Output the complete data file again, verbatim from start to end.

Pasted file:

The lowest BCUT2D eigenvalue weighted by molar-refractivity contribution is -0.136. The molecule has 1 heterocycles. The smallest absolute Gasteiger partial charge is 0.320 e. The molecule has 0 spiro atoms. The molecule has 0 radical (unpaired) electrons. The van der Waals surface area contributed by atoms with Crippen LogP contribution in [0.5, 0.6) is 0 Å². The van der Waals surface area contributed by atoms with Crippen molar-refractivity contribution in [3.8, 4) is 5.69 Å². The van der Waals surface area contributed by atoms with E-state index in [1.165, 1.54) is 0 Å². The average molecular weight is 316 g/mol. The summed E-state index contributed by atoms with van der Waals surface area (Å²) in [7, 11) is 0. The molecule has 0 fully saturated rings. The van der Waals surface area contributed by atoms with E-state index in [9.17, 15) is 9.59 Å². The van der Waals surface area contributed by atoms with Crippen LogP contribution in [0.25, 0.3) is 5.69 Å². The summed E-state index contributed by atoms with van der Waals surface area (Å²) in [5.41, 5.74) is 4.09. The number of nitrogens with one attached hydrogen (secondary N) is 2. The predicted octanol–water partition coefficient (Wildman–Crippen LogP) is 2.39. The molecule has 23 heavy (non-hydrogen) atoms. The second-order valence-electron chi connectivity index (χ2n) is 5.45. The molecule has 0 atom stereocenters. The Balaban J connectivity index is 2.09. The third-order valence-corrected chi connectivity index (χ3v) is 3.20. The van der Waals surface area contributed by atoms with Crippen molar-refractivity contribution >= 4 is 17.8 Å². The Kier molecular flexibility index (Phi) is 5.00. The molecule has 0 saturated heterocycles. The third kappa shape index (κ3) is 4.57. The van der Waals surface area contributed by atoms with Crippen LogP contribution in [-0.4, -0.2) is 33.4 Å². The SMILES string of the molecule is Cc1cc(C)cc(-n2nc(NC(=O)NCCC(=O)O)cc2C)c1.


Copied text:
The lowest BCUT2D eigenvalue weighted by molar-refractivity contribution is -0.136. The molecule has 1 heterocycles. The smallest absolute Gasteiger partial charge is 0.320 e. The molecule has 0 spiro atoms. The molecule has 0 radical (unpaired) electrons. The van der Waals surface area contributed by atoms with Crippen LogP contribution in [0.5, 0.6) is 0 Å². The van der Waals surface area contributed by atoms with Crippen molar-refractivity contribution in [3.8, 4) is 5.69 Å². The van der Waals surface area contributed by atoms with E-state index in [1.165, 1.54) is 0 Å². The average molecular weight is 316 g/mol. The summed E-state index contributed by atoms with van der Waals surface area (Å²) in [7, 11) is 0. The molecule has 0 fully saturated rings. The van der Waals surface area contributed by atoms with E-state index in [9.17, 15) is 9.59 Å². The van der Waals surface area contributed by atoms with Crippen LogP contribution in [0.25, 0.3) is 5.69 Å². The summed E-state index contributed by atoms with van der Waals surface area (Å²) in [5.41, 5.74) is 4.09. The number of nitrogens with one attached hydrogen (secondary N) is 2. The predicted octanol–water partition coefficient (Wildman–Crippen LogP) is 2.39. The molecule has 23 heavy (non-hydrogen) atoms. The second-order valence-electron chi connectivity index (χ2n) is 5.45. The molecule has 0 atom stereocenters. The Balaban J connectivity index is 2.09. The third-order valence-corrected chi connectivity index (χ3v) is 3.20. The van der Waals surface area contributed by atoms with Crippen molar-refractivity contribution >= 4 is 17.8 Å². The Kier molecular flexibility index (Phi) is 5.00. The molecule has 0 saturated heterocycles. The third kappa shape index (κ3) is 4.57. The van der Waals surface area contributed by atoms with Crippen LogP contribution in [-0.4, -0.2) is 33.4 Å². The SMILES string of the molecule is Cc1cc(C)cc(-n2nc(NC(=O)NCCC(=O)O)cc2C)c1.